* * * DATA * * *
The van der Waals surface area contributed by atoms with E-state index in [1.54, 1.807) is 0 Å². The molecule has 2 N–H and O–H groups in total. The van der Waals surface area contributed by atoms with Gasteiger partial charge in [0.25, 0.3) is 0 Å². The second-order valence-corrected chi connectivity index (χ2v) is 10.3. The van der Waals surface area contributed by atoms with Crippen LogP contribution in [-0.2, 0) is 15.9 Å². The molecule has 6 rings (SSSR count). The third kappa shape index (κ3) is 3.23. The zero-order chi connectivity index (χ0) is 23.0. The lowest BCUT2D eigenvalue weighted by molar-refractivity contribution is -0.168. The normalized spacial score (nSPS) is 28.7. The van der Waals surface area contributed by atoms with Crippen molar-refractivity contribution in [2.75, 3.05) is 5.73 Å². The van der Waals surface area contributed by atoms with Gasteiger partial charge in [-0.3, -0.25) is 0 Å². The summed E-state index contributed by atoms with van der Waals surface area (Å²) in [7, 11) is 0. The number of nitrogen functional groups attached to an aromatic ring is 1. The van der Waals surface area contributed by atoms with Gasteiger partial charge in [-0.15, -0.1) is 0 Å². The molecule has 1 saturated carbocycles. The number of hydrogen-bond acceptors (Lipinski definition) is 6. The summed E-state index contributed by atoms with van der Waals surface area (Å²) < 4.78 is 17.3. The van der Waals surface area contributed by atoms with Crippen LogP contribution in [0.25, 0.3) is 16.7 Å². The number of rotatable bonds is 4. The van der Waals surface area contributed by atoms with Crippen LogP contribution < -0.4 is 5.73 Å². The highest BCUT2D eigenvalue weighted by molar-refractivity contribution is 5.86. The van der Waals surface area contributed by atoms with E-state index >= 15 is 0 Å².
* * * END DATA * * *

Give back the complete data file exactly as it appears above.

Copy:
The van der Waals surface area contributed by atoms with E-state index in [1.54, 1.807) is 0 Å². The molecule has 2 N–H and O–H groups in total. The van der Waals surface area contributed by atoms with Gasteiger partial charge in [0.25, 0.3) is 0 Å². The second-order valence-corrected chi connectivity index (χ2v) is 10.3. The van der Waals surface area contributed by atoms with Crippen LogP contribution in [-0.2, 0) is 15.9 Å². The molecule has 6 rings (SSSR count). The third kappa shape index (κ3) is 3.23. The zero-order chi connectivity index (χ0) is 23.0. The lowest BCUT2D eigenvalue weighted by molar-refractivity contribution is -0.168. The normalized spacial score (nSPS) is 28.7. The van der Waals surface area contributed by atoms with Crippen molar-refractivity contribution in [2.75, 3.05) is 5.73 Å². The van der Waals surface area contributed by atoms with Gasteiger partial charge in [-0.3, -0.25) is 0 Å². The summed E-state index contributed by atoms with van der Waals surface area (Å²) in [7, 11) is 0. The number of nitrogen functional groups attached to an aromatic ring is 1. The van der Waals surface area contributed by atoms with Gasteiger partial charge in [-0.15, -0.1) is 0 Å². The molecule has 1 saturated carbocycles. The number of hydrogen-bond acceptors (Lipinski definition) is 6. The summed E-state index contributed by atoms with van der Waals surface area (Å²) < 4.78 is 17.3. The van der Waals surface area contributed by atoms with Crippen LogP contribution in [0.25, 0.3) is 16.7 Å². The number of rotatable bonds is 4. The van der Waals surface area contributed by atoms with Crippen LogP contribution < -0.4 is 5.73 Å². The highest BCUT2D eigenvalue weighted by molar-refractivity contribution is 5.86. The van der Waals surface area contributed by atoms with E-state index >= 15 is 0 Å².